The Rio de Janeiro stadium that will host next year’s soccer World Cup final is at the center of a dispute between a group of spectators who hold lifetime seats and the city that promised to give the sport’s governing body complete control over the facility.
The Maracana stadium, an iconic arena that staged the championship match in 1950 when Brazil also hosted sport’s most-watched event, asked local residents to help fund its completion before and after that tournament in return for “perpetual seats.” The agreements dating back several decades guarantee ticket holders, who pay an annual subscription, access to the arena for any event staged there.
FIFA signed accords with the 12 host cities and Brazil’s government that the stadiums used during the 2014 World Cup effectively become the property of soccer’s governing body for the duration of the 32-team tournament and next month’s Confederations Cup, a warmup event. On May 13, a court in Rio lifted an injunction on the use of the 4,968 seats during FIFA events at the 79,000-seat Maracana.
The Rio government successfully argued that maintaining the injunction that would allow perpetual seat holders access to the stadium for the soccer tournaments would “cause overcrowding of the stadium, confusion and turmoil at the entrance gates, and security risks and disturbances in press operations.”
Under Rio’s accord with FIFA, the Zurich-based soccer organization “has the right to immediately terminate the agreement” and take back its games if any terms of the agreement over the use of the stadium is violated, said a statement on the Rio court’s website.
Seat holders including Jamile Thome, who works for Accenture Plc, the world’s second-largest technology-consulting company, said they will continue the fight to get places to the World Cup, and could take further legal action. Thome said eight seats have been in her family since her grandparents helped complete the stadium’s reconstruction several decades ago. Each seat requires an annual payment of R$740 ($365).
As well as seeing her local soccer team, Flamengo, the seats at the Maracana have granted Thome access to concerts featuring The Police, Madonna and the Back Street Boys and even a visit by the late Pope John Paul II in 1997, his second trip to the stadium.
“When they chose Maracana for the World Cup they knew these tickets existed,” Thome, 27, said in an interview at a cafe in the Botafogo neighborhood of Rio. “They can’t pretend that we don’t exist. They chose a stadium with this kind of rule, so they have to respect it.”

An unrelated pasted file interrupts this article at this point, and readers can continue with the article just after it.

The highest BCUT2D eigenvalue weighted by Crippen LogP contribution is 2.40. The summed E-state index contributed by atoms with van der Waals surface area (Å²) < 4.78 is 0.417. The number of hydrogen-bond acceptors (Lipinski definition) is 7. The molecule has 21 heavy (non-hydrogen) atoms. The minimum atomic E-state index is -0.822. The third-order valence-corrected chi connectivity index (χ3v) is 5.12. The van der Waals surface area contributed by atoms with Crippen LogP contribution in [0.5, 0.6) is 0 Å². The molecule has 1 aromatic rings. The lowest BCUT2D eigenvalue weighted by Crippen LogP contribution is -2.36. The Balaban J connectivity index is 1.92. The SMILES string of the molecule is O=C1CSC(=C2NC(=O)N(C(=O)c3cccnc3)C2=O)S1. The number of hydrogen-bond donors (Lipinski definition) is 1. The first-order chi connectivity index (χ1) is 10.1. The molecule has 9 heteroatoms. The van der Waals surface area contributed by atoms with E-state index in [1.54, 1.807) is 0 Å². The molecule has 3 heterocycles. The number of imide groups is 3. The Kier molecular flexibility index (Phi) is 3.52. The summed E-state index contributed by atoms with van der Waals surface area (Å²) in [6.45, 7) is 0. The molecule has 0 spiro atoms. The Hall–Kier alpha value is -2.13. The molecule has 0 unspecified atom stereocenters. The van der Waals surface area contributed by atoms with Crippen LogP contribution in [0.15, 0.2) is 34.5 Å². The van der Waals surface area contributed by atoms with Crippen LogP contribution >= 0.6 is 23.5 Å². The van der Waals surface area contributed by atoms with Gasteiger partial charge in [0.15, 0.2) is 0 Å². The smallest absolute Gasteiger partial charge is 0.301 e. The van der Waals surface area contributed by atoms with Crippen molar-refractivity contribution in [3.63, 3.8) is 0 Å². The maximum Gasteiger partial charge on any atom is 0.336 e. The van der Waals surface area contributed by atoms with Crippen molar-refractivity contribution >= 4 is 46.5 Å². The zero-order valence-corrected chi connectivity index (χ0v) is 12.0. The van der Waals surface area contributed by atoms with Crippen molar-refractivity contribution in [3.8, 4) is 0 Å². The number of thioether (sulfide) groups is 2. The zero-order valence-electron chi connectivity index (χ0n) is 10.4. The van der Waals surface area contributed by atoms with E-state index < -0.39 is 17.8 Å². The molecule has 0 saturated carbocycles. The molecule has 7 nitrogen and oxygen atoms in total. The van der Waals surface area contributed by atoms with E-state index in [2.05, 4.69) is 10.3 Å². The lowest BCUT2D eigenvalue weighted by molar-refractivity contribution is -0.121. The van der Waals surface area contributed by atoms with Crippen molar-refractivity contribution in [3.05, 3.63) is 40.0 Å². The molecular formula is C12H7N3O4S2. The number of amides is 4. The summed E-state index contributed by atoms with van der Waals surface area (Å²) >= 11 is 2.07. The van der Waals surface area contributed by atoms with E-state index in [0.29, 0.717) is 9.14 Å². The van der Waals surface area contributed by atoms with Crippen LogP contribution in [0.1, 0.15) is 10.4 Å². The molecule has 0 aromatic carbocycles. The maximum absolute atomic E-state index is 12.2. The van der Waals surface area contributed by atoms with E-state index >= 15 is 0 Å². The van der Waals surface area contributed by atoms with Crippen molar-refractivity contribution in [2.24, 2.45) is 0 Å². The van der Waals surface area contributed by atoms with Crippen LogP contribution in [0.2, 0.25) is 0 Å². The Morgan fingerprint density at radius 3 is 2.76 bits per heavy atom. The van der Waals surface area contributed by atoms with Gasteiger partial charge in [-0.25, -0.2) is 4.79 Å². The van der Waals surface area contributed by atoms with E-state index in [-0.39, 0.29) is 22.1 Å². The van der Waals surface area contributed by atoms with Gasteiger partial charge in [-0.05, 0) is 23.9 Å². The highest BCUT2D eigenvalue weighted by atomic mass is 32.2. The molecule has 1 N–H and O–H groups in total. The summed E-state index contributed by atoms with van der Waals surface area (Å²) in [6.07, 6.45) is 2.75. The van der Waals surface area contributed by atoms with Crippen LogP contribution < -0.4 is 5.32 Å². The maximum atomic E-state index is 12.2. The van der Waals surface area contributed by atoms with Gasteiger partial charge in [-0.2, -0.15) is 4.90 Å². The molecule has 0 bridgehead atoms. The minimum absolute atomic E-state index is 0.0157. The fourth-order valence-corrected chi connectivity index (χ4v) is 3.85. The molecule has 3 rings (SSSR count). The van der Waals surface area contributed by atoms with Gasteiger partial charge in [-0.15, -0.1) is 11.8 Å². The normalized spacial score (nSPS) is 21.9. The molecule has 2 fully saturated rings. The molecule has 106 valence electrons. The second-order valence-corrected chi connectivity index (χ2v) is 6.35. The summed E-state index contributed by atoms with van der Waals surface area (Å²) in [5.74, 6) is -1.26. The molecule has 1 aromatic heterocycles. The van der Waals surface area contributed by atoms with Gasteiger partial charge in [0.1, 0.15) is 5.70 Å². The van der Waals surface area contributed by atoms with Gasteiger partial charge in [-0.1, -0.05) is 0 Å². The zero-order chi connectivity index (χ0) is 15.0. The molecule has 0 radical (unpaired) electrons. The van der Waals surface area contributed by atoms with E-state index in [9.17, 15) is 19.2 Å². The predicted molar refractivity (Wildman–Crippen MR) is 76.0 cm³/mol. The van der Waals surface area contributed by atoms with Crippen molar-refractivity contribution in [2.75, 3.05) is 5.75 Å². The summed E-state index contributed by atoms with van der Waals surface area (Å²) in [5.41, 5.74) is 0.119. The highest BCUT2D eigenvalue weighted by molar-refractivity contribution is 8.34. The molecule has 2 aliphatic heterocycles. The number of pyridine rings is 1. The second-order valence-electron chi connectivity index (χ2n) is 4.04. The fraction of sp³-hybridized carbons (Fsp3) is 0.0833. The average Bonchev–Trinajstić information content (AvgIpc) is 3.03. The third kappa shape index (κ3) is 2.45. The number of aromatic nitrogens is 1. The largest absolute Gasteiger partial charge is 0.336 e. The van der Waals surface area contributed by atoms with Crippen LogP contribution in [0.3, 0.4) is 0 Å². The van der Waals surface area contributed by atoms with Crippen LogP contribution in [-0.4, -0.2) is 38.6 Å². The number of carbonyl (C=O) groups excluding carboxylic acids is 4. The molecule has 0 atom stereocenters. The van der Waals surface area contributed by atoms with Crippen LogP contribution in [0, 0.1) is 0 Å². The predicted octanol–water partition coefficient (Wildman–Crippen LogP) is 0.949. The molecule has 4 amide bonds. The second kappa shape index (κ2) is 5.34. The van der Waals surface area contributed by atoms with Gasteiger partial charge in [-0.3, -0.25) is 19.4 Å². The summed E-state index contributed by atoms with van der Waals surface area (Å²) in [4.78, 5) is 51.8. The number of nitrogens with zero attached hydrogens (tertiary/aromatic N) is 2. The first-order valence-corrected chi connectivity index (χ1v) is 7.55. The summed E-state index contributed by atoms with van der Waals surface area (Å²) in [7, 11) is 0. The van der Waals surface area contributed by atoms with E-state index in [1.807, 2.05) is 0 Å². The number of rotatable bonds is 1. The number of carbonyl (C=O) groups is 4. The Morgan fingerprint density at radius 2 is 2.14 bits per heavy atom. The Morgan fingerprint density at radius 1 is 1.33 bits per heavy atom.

The seat holders stand a good chance of succeeding with any appeals, according to Eduardo Carlezzo, a lawyer at Sao Paulo-based Carlezzo Advogados Associados who is not connected with the case.
“There is a rule in the Brazilian legal system which says that a subsequent law cannot affect the rights legally granted to a person in accordance with a previous law,” Carlezzo said in an e-mail. “It means that the right of the owners could not be affected by a subsequent law.”
Still, seat owners may have to settle for compensation “considering that the government assumed a commitment with FIFA to deliver the stadium free of any obligations,” he added.
Thome added that she’s been going to the stadium since she was first taken there as a 1-year-old, saying, “You could say I was born in the Maracana.”
Jerome Valcke, FIFA’s general secretary and the official responsible for the World Cup, yesterday underlined his organization’s position on the matter.
“For us it’s normal,” he said at a news conference following an inspection visit to the Maracana. “What we’re asking is for clean stadiums when we are organizing World Cups anywhere in the world.”
The controversy is among the issues that have blighted preparations to make the venue the centerpiece of the four-yearly championship. The stadium’s reopening after a three-year refurbishment faced multiple delays, while critics also have complained about the more than $500 million it cost to get it ready for the World Cup.
The Maracana, which is scheduled to stage seven matches at the tournament, set a World Cup-record attendance of 173,850 for the 1950 final.
Many of its seat holders are professionals and include lawyers and even a judge who sits on Brazil’s supreme court, Thome said.
“The government has decided that FIFA is more important than people who’ve been paying for more than 50 years,” she said. “It feels so strange not having the possibility to watch the World Cup in the Maracana from our seats.”